Coach Quote: “The reason why we’re here is to compete. My boys and I are ready and we can’t wait to get started.”
Samoa: 1. Eti Fatu (GK), 2. Kitiona Nauer, 3. Harlen Russell, 4. Sefa Mamea-Hind, 5. Solomon Granger, 6. Stanley Mamea, 7. Willie Sauiluma, 8. Jackson Nautu, 9. Darcy Knight, 10. Falaniko Nanumea, 11. Dauntae Mariner, 12. Lotial Mano, 13. Dilo Tumua, 14. Jefferson Faamatau, 15. Jay Popese, 16. Osa Savelio (GK), 17. Julius Duffy, 18. Jenuem Kepu, 19. Elijah Theodor, 22. Talita Hafoka (GK).
Coach: Desmond Faaiuaso (SAM)
Vital Statistics: New Zealand are five-time consecutive champions and the only current OFC Member Association to have won the OFC U-17 Championship. They are hot favourites for the 2017 edition.
The Players: Striker Max Mata will be hoping to follow in the footsteps of his older brother, Ben Mata, who joined the New Zealand U-17 team in the 2015 edition of the competition and scored one of the five penalties that saw the Kiwis defeat Tahiti in the final. Attending Wellington Phoenix Football Academy at Scots College in Wellington as one of the first recipients of the Winston Reid Scholarship, Mata’s football career is well on track.
Coach Quote: “We’re happy to be here, the climate is sensational and just looking forward to the tournament getting underway and seeing how everybody gets on.”
New Zealand: 1. Dylan BENNETT (GK), 2. Jordan SPAIN, 3. Josh ROGERSON, 4. Liberato CACACE, 5. Jake WILLIAMS, 6. Leon VAN DEN HOVEN, 7. Elijah JUST, 8. Oliver DUNCAN, 9. Max MATA, 10. Willem EBBINGE, 11. Matthew CONROY, 12. Zac JONES (GK), 13. Matthew JONES, 14. Kingsley SINCLAIR, 15. Ben DEELEY, 16. Oliver WHYTE, 17. Matthew PALMER, Charles SPRAGG.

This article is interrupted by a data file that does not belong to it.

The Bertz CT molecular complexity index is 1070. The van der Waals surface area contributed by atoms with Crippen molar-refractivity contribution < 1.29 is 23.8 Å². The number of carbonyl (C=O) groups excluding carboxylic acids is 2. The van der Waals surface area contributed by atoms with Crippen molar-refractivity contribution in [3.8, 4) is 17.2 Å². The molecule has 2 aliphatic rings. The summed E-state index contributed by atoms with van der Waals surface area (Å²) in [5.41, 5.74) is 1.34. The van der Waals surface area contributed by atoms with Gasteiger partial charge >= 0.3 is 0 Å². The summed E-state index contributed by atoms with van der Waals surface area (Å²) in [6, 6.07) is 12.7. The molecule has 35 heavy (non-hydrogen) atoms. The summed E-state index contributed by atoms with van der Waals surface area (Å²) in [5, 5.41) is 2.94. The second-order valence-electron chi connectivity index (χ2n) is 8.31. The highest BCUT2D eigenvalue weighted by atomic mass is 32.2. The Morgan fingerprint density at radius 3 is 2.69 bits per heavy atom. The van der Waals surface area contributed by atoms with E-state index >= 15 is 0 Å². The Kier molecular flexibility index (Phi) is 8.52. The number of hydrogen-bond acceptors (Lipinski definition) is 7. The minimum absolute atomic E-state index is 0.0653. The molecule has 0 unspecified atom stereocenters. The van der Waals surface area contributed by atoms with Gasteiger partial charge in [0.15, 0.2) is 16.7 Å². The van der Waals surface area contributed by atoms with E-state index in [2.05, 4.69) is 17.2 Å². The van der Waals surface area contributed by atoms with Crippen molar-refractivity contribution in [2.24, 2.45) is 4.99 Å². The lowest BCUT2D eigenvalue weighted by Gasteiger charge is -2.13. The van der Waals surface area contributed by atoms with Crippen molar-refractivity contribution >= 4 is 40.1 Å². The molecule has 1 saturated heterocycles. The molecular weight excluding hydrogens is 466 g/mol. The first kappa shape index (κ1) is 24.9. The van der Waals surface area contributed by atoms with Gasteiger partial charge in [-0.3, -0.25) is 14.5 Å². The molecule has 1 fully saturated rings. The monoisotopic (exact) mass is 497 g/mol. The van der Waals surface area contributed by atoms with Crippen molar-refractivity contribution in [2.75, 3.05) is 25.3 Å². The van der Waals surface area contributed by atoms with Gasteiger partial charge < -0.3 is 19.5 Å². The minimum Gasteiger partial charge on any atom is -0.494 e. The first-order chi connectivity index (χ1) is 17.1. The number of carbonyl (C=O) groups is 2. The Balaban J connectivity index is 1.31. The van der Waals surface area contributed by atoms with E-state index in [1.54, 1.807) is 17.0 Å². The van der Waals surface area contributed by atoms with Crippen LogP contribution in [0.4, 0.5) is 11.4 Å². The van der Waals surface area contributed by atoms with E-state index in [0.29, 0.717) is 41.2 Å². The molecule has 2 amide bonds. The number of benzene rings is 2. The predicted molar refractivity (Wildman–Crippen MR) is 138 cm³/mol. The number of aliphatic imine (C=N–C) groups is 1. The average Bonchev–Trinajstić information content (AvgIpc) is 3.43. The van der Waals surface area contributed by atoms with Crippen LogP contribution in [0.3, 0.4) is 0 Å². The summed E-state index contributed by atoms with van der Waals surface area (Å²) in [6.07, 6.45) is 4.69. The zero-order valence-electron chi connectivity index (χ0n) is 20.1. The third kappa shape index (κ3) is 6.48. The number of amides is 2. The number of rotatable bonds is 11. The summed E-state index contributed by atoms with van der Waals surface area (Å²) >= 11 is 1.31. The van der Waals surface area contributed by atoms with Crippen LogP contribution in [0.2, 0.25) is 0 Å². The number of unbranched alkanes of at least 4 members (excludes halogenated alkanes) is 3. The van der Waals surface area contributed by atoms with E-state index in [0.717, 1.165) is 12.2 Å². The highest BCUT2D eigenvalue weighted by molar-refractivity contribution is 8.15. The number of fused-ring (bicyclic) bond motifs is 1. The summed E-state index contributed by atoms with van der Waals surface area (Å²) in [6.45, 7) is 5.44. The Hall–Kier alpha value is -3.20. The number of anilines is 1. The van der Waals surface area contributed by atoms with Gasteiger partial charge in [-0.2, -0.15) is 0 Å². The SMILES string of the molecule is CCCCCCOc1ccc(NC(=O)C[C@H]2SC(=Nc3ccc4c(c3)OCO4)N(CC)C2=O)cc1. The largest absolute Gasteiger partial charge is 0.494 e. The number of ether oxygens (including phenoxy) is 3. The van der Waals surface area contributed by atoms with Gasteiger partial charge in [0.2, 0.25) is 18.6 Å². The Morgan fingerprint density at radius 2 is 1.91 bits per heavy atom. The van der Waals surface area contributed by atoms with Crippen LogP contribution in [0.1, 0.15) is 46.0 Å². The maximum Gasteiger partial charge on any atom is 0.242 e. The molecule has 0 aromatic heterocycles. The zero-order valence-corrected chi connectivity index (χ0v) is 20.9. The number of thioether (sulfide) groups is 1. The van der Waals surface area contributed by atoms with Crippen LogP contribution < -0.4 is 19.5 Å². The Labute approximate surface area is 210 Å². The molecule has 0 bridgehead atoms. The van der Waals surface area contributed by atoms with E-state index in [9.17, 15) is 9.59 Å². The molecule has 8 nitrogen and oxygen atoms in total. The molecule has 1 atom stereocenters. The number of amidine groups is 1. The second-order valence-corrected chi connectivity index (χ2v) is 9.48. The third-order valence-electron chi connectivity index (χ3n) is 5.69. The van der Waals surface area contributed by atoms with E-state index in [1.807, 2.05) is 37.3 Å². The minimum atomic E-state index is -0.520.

Coach: Danny HAY (NZL)
Fiji vs. Solomon Islands
Sunday 12 February
Referee: Norbert HAUATA (TAH)
Assistant Referee 1: John PAREANGA (COK)
Assistant Referee 2: Denson SALE (VAN)
Fourth Official: Arnold TARI (VAN)
Vital Statistics: Fiji have appeared in more OFC U-17 Championships than any other OFC Member Association, participating every year since its inauguration in 1983 with the exception of the 2009 edition.
The Players: Mohammed Naizal’s experience and leadership earned him the captain’s armband in Fiji’s build up matches in Auckland, New Zealand before traveling to Tahiti for the competition. Naizal represented Fiji in the OFC Education Centre last year and has since proven a dominant player in the centre of the park for Fiji.
Coach Quote: “It’s all down to the players. We’ve been together working in a great way but on a match day it’s all down to the players.”
Fiji: 1. Mohammed Alam (GK), 2. Kishan Sami, 3. Paula Tuinaserau, 4. Simione Nabenu, 5. Jovilisi Muloca, 6. Mohammed Naizal, 7. Semi Matalau, 8. Shaneel Narayan, 9. Shaheel Gounder, 10. Navau Tikoruku, 11. Fardean Hussein, 12. Kemueli Uluikavoro, 13. Waisake Soga, 14. Shivam Naidu, 15. Iliesa Rakuka, 16. Ratu Dau, 17. Jone Sukulu, 18. Romit Narayan, 19. Mohammed Jamil, 20. Asaeli Batikasa (GK).
Coach: Shalen Lal (FIJ)
Vital Statistics: Solomon Islands have reached the semi-final stage of the competition in six of their nine appearances. In their first campaign in 1993, the side made it all the way to the final, where they lost 3-0 to Australia.
The Players: Striker Junior Allen brings the average age of the team down, having only just celebrated his 15th birthday. The competition will be the young Solomon Islander’s first taste of international football.
Coach Quote: “They’re excited, they really want that spot in the World Cup. We are planning to go a step further than the U-20 team, our aim is to win.”
Solomon Islands: 1. Joel NANAGO (GK), 2. John AETA, 3. Aengari GAGAME, 4. Junior ASHLEY, 5. Raymond DAUABU, 6. Bobby RAMO, 7. Junior KAONI, 8. Simon JEDZINI, 9. Don KEANA, 10. Elis MANA, 11. Ali MEKAWIR, 12. John BROWN (GK), 13. Stanley RYNIKER, 14. Danny OFENI, 15. Alfred ELVIS, 16. John MANA, 17. Michael LALO, 18. Steward TOATA, 19. Richmond HATARAU, 20. Junior ALLEN.
Coach: Marlon HOUKARAWA (SOL)
To view the match schedule for the OFC U-17 Championship 2017 visit www.oceaniafootball.com